Bayesian estimation of resistivities from seismic velocities
Werthmller, Dieter
2014-06-30T23:59:59.000Z
I address the problem of finding a background model for the estimation of resistivities in the earth from controlled-source electromagnetic (CSEM) data by using seismic data and well logs as constraints. Estimation of ...
Non-physical energy in seismic interferometry
King, Simon James
2012-06-25T23:59:59.000Z
Non-physical arrivals produced by seismic interferometry, the process whereby Greens functions are synthesized between two points by cross-correlation, crossconvolution or deconvolution, are often considered to provide ...
Study of induced seismicity for reservoir characterization
Li, Junlun, Ph. D. Massachusetts Institute of Technology
2013-01-01T23:59:59.000Z
The main goal of the thesis is to characterize the attributes of conventional and unconventional reservoirs through passive seismicity. The dissertation is comprised of the development and applications of three new methods, ...
4-D seismic technologies: intersurvey calibration
Kelley, Jeffrey Paul
2012-06-07T23:59:59.000Z
seismic data sets at different times in the production life of a reservoir, calibrating, then comparing the data sets and interpreting intersurvey differences in terms of fluid change or movement. In practice 4-D (time-lapse) analysis is typically...
T'Jampens, Stephane; /Orsay
2006-09-18T23:59:59.000Z
This thesis presents the full-angular time-dependent analysis of the vector-vector channel B{sub d}{sup 0} {yields} J/{psi}(K{sub S}{sup 0}{pi}{sup 0})*{sup 0}. After a review of the CP violation in the B meson system, the phenomenology of the charmonium-K*(892) channels is exposed. The method for the measurement of the transversity amplitudes of the B {yields} J/{psi}K*(892), based on a pseudo-likelihood method, is then exposed. The results from a 81.9 fb{sup -1} of collected data by the BABAR detector at the {Upsilon}(4S) resonance peak are |A{sub 0}|{sup 2} = 0.565 {+-} 0.011 {+-} 0.004, |A{sub {parallel}}|{sup 2} = 0.206 {+-} 0.016 {+-} 0.007, |A{sub {perpendicular}}|{sup 2} = 0.228 {+-} 0.016 {+-} 0.007, {delta}{sub {parallel}} = -2.766 {+-} 0.105 {+-} 0.040 and {delta}{sub {perpendicular}} = 2.935 {+-} 0.067 {+-} 0.040. Note that ({delta}{sub {parallel}}, {delta}{sub {perpendicular}}) {yields} (-{delta}{sub {parallel}}, {pi} - {delta}{sub {perpendicular}}) is also a solution. The strong phases {delta}{sub {parallel}} and {delta}{sub {perpendicular}} are at {approx}> 3{sigma} from {+-}{pi}, signing the presence of final state interactions and the breakdown of the factorization hypothesis. The forward-backward analysis of the K{pi} mass spectrum revealed the presence of a coherent S-wave interfering with the K*(892). It is the first evidence of this wave in the K{pi} system coming from a B meson. The particularity of the B{sub d}{sup 0} {yields} J/{psi}(K{sub S}{sup 0}{pi}{sup 0})*{sup 0} channel is to have a time-dependent but also an angular distribution which allows to measure sin 2{beta} but also cos2{beta}. The results from an unbinned maximum likelihood fit are sin 2{beta} = -0.10 {+-} 0.57 {+-} 0.14 and cos 2{beta} = 3.32{sub -0.96}{sup +0.76} {+-} 0.27 with the transversity amplitudes fixed to the values given above. The other solution for the strong phases flips the sign of cos 2{beta}. Theoretical considerations based on the s-quark helicity conservation favor the choice of the strong phases given above, leading to a positive sign for cos 2{beta}. The sign of cos 2{beta} is the one predicted by the Standard Model.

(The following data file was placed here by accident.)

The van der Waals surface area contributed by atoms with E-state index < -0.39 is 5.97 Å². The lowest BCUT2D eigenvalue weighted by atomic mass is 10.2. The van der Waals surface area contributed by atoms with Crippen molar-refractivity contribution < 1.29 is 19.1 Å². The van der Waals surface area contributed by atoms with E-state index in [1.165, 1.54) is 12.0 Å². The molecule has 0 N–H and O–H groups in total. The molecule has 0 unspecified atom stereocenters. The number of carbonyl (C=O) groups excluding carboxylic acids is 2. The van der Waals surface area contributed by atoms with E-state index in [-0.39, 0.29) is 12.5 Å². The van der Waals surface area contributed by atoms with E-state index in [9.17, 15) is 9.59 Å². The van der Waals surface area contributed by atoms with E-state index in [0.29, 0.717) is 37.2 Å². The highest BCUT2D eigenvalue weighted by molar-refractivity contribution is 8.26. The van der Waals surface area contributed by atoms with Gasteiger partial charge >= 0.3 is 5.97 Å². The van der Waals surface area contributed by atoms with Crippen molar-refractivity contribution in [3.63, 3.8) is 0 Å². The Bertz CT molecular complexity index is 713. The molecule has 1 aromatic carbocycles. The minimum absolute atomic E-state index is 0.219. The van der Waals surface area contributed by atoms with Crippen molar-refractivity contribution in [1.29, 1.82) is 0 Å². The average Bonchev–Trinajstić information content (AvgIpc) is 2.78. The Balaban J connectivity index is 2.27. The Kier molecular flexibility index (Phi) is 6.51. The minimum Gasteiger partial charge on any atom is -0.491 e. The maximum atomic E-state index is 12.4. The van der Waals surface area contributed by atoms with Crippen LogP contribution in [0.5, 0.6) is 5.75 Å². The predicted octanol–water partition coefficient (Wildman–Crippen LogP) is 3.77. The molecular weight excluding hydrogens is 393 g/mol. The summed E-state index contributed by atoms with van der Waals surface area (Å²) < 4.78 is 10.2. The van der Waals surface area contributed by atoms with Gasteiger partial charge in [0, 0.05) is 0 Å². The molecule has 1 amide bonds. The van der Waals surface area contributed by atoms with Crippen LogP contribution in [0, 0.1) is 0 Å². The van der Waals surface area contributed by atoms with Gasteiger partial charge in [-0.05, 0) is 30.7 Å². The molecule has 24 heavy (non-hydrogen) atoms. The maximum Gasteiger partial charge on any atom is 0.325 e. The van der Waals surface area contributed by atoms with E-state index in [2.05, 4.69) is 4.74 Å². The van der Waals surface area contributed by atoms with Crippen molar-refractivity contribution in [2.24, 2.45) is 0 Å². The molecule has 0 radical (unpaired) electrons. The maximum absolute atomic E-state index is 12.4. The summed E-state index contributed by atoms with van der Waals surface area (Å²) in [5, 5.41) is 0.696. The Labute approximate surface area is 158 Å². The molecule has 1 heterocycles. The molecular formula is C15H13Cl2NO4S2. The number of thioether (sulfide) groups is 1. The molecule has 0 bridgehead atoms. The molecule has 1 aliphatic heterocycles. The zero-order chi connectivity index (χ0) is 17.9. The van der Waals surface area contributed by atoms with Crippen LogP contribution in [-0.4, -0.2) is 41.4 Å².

Decision analysis for seismic retrofit of structures
Williams, Ryan J.
2009-05-15T23:59:59.000Z
of earthquakes as deterministic statements that will not occur for a long time rather than as probabilistic statements about the events (May 2004). Due to the aforementioned concerns regarding the decreased likelihood of building damage from seismic activity...-05, American Society of Civil Engineers, Reston, VA. Bai, J.-W., Hueste, M. B., and Gardoni, P. (2007). ?A probabilistic framework for the assessment of structural losses due to seismic events.? J. Struct. Engrg., submitted for review. Bracci, J. M...
Seismic interpretation of the Wind River Mountains
Van Voorhis, David
1982-01-01T23:59:59.000Z
SEISMIC INTERPBETATICN OF THE BIND RIVER MOUNTAINS A Thesis DAVID VAN VOORHIS Submitted to the Graduate College of Texas ACM University in partial fulfillment of the requirement for the degree of MASTER OF SCIENCE Auqust 'l982 Majcr Subject...: Geophysics SEISNIC INTERFRETATION OF THE HIND RIVER NOUNTAINS A Thes is by DAVID VAN VOORBIS Approved as to style and content by: (Chairman cf. Committee) (N em ber } m (Head of Department) August l 982 ABSTRACT Seismic Interpretation of the Wind...
Fluid driven torsional dipole seismic source
Hardee, Harry C. (Albuquerque, NM)
1991-01-01T23:59:59.000Z
A compressible fluid powered oscillating downhole seismic source device capable of periodically generating uncontaminated horizontally-propagated, shear waves is provided. A compressible fluid generated oscillation is created within the device which imparts an oscillation to a housing when the device is installed in a housing such as the cylinder off an existing downhole tool, thereby a torsional seismic source is established. Horizontal waves are transferred to the surrounding bore hole medium through downhole clamping.